Arts, Culture & Media

The autobiographical anxieties of ‘Cathy’ comics

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Cathy Guisewite and her new book “Fifty Things That Aren’t My Fault.”
Cathy Guisewite and her new book “Fifty Things That Aren’t My Fault.”
Credit: Douglas Kirkland, Courtesy of G.P. Putnam's Sons

Cathy Guisewite never intended to create a comic strip.

“When I was graduating from college and overweight and frustrated and miserable and tired of writing in my journal, I kind of summed up the disasters of my day in a little picture form,” says Guisewite. “And my mom felt that these very embarrassing personal moments should be shared by millions of women.”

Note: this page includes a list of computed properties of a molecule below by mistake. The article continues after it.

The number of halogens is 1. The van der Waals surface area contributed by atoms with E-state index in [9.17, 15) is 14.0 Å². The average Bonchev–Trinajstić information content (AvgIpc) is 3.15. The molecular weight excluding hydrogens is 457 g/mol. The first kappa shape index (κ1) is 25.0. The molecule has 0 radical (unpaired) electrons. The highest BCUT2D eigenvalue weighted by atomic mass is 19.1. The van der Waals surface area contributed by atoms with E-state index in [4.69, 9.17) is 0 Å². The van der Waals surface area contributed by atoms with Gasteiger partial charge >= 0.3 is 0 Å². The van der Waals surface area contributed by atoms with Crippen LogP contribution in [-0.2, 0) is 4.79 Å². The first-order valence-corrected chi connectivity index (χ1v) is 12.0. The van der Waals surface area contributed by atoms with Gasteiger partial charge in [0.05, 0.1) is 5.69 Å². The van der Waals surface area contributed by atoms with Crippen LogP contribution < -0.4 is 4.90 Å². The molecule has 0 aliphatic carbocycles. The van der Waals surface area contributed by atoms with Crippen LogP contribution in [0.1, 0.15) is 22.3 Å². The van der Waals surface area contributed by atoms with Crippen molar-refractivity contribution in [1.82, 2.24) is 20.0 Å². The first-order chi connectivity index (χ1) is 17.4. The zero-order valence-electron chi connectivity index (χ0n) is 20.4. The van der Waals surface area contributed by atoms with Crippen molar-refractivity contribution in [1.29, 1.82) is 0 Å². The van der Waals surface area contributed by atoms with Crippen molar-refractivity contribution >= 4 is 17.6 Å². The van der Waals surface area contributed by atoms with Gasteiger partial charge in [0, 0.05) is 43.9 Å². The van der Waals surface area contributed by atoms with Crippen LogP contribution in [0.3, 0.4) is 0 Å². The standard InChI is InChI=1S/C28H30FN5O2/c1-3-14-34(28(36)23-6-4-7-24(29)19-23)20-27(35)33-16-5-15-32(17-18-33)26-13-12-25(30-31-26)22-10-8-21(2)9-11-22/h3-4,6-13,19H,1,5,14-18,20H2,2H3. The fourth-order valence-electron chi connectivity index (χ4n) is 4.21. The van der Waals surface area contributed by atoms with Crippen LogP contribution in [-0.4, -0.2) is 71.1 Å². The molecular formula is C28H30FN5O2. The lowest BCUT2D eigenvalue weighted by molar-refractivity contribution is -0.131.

Her mom’s sense that women would relate proved to be right. The “Cathy” comic strip ran in newspapers from 1976 until Guisewite’s retirement in 2010.

Guisewite explains the real-life anxieties that fueled her cartoon for decades. And she addresses feminist criticisms that “Cathy” was too obsessed with romance and dieting. “Just because you cave in to a doughnut does not mean you're not a feminist,” she says. “It just means you caved in to a doughnut.”

Cathy Guisewite’s new book of essays, “Fifty Things That Aren’t My Fault,” is out now.

“Cathy” comics were read by Kim Rosen and Marissa Martinelli.

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